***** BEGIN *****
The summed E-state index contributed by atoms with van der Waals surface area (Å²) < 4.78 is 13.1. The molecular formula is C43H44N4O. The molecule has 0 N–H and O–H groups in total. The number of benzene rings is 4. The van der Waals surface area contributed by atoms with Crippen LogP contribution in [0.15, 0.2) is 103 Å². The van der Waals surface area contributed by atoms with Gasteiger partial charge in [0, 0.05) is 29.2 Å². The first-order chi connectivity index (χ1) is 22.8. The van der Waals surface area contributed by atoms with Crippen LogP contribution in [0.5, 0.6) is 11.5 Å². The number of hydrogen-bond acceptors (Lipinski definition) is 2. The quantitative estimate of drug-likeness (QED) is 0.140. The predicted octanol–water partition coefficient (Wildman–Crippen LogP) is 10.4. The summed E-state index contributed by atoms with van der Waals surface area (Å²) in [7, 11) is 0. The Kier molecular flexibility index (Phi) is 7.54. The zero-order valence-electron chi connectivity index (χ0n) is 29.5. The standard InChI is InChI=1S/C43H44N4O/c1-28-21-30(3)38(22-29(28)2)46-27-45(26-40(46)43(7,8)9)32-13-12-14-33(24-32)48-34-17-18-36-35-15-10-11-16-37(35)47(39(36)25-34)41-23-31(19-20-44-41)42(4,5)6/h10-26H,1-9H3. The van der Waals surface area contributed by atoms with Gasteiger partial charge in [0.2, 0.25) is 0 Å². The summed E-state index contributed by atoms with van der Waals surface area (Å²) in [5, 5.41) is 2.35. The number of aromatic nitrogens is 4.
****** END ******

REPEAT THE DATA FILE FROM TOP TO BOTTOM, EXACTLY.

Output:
The summed E-state index contributed by atoms with van der Waals surface area (Å²) < 4.78 is 13.1. The molecular formula is C43H44N4O. The molecule has 0 N–H and O–H groups in total. The number of benzene rings is 4. The van der Waals surface area contributed by atoms with Crippen LogP contribution in [0.15, 0.2) is 103 Å². The van der Waals surface area contributed by atoms with Gasteiger partial charge in [0, 0.05) is 29.2 Å². The first-order chi connectivity index (χ1) is 22.8. The van der Waals surface area contributed by atoms with Crippen LogP contribution in [0.5, 0.6) is 11.5 Å². The number of hydrogen-bond acceptors (Lipinski definition) is 2. The quantitative estimate of drug-likeness (QED) is 0.140. The predicted octanol–water partition coefficient (Wildman–Crippen LogP) is 10.4. The summed E-state index contributed by atoms with van der Waals surface area (Å²) in [7, 11) is 0. The Kier molecular flexibility index (Phi) is 7.54. The zero-order valence-electron chi connectivity index (χ0n) is 29.5. The standard InChI is InChI=1S/C43H44N4O/c1-28-21-30(3)38(22-29(28)2)46-27-45(26-40(46)43(7,8)9)32-13-12-14-33(24-32)48-34-17-18-36-35-15-10-11-16-37(35)47(39(36)25-34)41-23-31(19-20-44-41)42(4,5)6/h10-26H,1-9H3. The van der Waals surface area contributed by atoms with Gasteiger partial charge in [0.2, 0.25) is 0 Å². The summed E-state index contributed by atoms with van der Waals surface area (Å²) in [5, 5.41) is 2.35. The number of aromatic nitrogens is 4.